Add this to the growing list of reasons regular dental checkups and good oral hygiene are important: Cavities are contagious. Just like a cold or flu, you can "catch" cavities — or rather, the bacteria that contribute to caries — from kisses and shared spoons, for instance.
It's not new news, since studies dating back to the 1990s have clearly shown that specific bacteria, such as mutans streptococci (MS), can be passed back and forth, as can Actinobacillus actinomycetemcomitan, gingivitis and other cavity-promoting mouth crud. The cavities themselves are caused "primarily by bacteria that cling to teeth and feast on particles of food from your last meal. One of the byprodicts they create is acid, which destroys teeth," says Anahad O'Connor in a New York Times question-and-answer piece this week.
Sugar's not off the hook, either. It feeds the bacteria. So everything you've heard about sugar's negative effect on teeth — and the need to brush regularly and thoroughly — is true.
But anything that transmits any minute particle of saliva from one person's mouth to another, "like talking closely to the child," can get the tooth-destroying process started, notes Bradlee Dental Care, a dental practice in Alexandria, Virginia.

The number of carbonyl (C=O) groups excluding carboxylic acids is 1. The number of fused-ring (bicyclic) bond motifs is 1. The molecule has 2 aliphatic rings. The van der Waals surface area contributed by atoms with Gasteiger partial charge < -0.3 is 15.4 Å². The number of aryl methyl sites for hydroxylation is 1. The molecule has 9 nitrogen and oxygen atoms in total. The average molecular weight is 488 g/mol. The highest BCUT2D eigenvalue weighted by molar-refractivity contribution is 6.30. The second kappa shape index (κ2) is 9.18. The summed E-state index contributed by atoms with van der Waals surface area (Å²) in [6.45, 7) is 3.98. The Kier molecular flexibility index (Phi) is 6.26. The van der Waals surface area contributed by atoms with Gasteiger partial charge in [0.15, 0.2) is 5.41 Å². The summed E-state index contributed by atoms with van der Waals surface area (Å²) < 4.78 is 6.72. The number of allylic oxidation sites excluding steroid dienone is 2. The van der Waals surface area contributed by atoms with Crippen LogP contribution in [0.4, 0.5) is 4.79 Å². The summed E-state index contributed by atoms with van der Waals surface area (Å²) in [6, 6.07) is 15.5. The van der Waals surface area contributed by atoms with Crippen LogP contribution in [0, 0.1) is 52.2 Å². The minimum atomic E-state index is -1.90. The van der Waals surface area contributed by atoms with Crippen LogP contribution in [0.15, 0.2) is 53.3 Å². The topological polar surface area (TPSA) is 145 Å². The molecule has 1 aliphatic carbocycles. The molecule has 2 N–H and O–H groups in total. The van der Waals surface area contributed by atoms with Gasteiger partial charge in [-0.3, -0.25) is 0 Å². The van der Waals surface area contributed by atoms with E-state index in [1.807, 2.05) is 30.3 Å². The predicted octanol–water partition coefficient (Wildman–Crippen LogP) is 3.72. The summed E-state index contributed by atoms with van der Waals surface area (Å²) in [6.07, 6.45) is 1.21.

The Times article says that children and infants are particularly susceptible to the MS bacterium.
The U.S. National Library of Medicine in the National Institutes of Health lists two groundbreaking studies that changed thinking on the topic. The first, out of the University of Helsinki, Finland, in 1993, showed the transmission between spouses, looking at four particular couples to show what happened. Then, in 2007, researchers at the University of Queensland documented the transmission of the MS bacteria, which it called "cariogenic" to children from parents. And it noted that preventing cavities should include "timely control of colonization of the cariogenic bacteria in the mouths of young children."